Thursday, January 31, 2013


Three months? I'm sorry. I just couldn't. I have been busy caring for my mother and father in law.

(I am doing well for the most part, as far as my oncologist sees it. He has recently promised me some 40 years of regular checkups yet to come. I had to laugh later because, well, GOING ON 40! )


Before I go into a long post, let me tell you that is a blog that you should be reading. I read it every morning. It makes me a better parent, who appreciates life and (my) children SO much more. The very first post has a link to a news story that will give you background.


My sweet mother in law left this life on Friday. This past year has been a long path of trying to juggle life in general (with jobs and responsibilities and teen athletes) and elder care.

My mother in law had been in the hospital twice since Christmas, and came home "on hospice", which for us was peculiar because she didn't have a cancer diagnosis, but was so weakened by an infection in her arm that her doctor thought she would not rebound. Sadly he was right.

She was able to talk with us for a few days, and take antibiotics with tiny bites of yogurt or mashed fruit. She looked at me once and said "your hair grew back so nice". It cracked my heart into a thousand pieces. Considering my chemo was almost three years ago, it was a tiny small consolation to be sure she knew it was me there stroking her own hair away from her face.

Eventually she couldn't eat, and could only take sips of water from a spoon. But this was what she wanted. She was at home resting comfortably in her own bed. No hospitals or machines or drugs or tubes. And yet my feisty Irish girl was still there. I dribbled water all down her chin and she said "well I wanted a shower today anyway." She blessed me with laughter in her last words to me.

As she faded, we visited and held her hand and talked to her and kissed her face. She was like a music box, slowly winding down. My brother in law and nephew went to Washington DC to participate in a band festival and I whispered in her ear "a few more days.... They're not home yet." She stayed with us.

The brothers spent as much time as possible there, anxious. Then the day came that her husband said he'd like to be alone with her. No commotion, no visitors please.

That was last Friday. I busied myself with grocery shopping. I picked up a miniature daffodil plant from the small floral section in the grocery store. Set it down, picked up another, couldn't decide. Finally, after handling a few, I put one in my cart. I figured it would bloom in a week or two. No buds were to be found.

Exhausted after a long week, I dozed off in front of the tv, and stood at 9:30 to go to bed. As I was walking by the kitchen sink I noticed one full yellow daffodil bloom. I was surprised, and put a picture on Facebook. (Maybe Instagram too... Tap, tap.) There were no buds in the store. Really. I was afraid to verbalize what else was running through my mind when I saw that flower.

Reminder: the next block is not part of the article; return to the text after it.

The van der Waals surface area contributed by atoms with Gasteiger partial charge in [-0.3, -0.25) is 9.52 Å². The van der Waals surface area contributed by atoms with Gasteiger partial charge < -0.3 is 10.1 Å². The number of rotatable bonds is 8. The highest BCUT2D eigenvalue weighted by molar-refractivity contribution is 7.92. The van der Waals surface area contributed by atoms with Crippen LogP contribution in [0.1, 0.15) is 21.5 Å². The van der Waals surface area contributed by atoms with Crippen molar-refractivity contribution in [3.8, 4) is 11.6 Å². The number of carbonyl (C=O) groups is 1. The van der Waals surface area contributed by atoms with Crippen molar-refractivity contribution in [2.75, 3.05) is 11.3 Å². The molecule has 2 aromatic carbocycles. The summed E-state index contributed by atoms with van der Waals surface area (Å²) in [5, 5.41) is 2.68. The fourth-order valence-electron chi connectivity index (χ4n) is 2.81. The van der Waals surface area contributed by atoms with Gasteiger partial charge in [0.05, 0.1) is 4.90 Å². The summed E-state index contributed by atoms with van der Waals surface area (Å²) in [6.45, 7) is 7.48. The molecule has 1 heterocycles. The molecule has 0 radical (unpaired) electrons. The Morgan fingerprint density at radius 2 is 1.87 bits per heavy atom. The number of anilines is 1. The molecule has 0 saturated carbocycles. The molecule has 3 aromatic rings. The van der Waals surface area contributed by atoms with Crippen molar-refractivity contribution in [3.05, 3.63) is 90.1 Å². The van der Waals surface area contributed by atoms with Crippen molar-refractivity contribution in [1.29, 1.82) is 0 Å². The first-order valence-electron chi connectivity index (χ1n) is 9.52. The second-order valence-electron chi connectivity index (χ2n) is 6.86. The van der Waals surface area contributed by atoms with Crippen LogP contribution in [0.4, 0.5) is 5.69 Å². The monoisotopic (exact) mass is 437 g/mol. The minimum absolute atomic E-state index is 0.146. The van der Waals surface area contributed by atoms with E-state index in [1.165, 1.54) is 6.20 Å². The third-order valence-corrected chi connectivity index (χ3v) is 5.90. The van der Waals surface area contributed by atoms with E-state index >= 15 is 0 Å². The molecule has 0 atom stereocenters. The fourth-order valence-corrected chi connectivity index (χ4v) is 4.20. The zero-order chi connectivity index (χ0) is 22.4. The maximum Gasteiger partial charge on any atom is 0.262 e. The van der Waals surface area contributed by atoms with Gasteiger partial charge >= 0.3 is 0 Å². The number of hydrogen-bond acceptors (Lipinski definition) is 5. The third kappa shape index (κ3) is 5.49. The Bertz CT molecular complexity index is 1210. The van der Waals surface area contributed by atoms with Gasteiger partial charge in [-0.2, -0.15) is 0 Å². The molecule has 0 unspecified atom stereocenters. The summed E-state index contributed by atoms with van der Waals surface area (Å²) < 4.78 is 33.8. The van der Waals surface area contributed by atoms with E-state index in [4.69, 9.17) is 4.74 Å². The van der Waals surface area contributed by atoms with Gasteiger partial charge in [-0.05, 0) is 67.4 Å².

I continued on to my room after that and was just putting my head on the pillow when the phone rang. Then I knew. It was 9:40.

"Your mother died ten minutes ago". (The aide has always complimented me that I care for her as if she were my own mother. With 25 years of receiving nothing but kind words how could I not?)

So while she was leaving this life, a flower opened out of nowhere on a tiny potted plant. It gives me hope, in a way. Hope that SHE made it bloom and that it was a message that everything really will be alright and that she is okay and there really IS...


After not eating for a week, she was frail and thin and delicate. When I walked into the funeral home and saw her I sobbed. She looked like herself again. Beautiful.

In the middle of the funeral my nephew and I went up to the choir loft, where Stanley and Bette were waiting.... we sang the first part of Hail Mary (Gentle Woman), and they joined in.

My children were pallbearers, along with my nephew. They are between childhood and adulthood, being 18 and 15. They were so brave and yet I could see how much it hurt. We all knew it would happen and yet... You're never really ready.

It was so heart crushing at the end of her funeral to see my father in law shuffle down the aisle in his walker, behind her lavender casket. I sobbed when I saw her coffin poised just inside the light of the open church doors.

Then we went to stand at the cemetery and my heart ached again, to see my children and their cousin, in dark wool coats with white roses on their lapels, white gloves, and holding white long stem roses, standing solemnly on the other side of the coffin, facing us "adults".

Then they took their gloves off, laid them on the lavender, casket, and laid their white long stem roses on top. The bittersweet pride...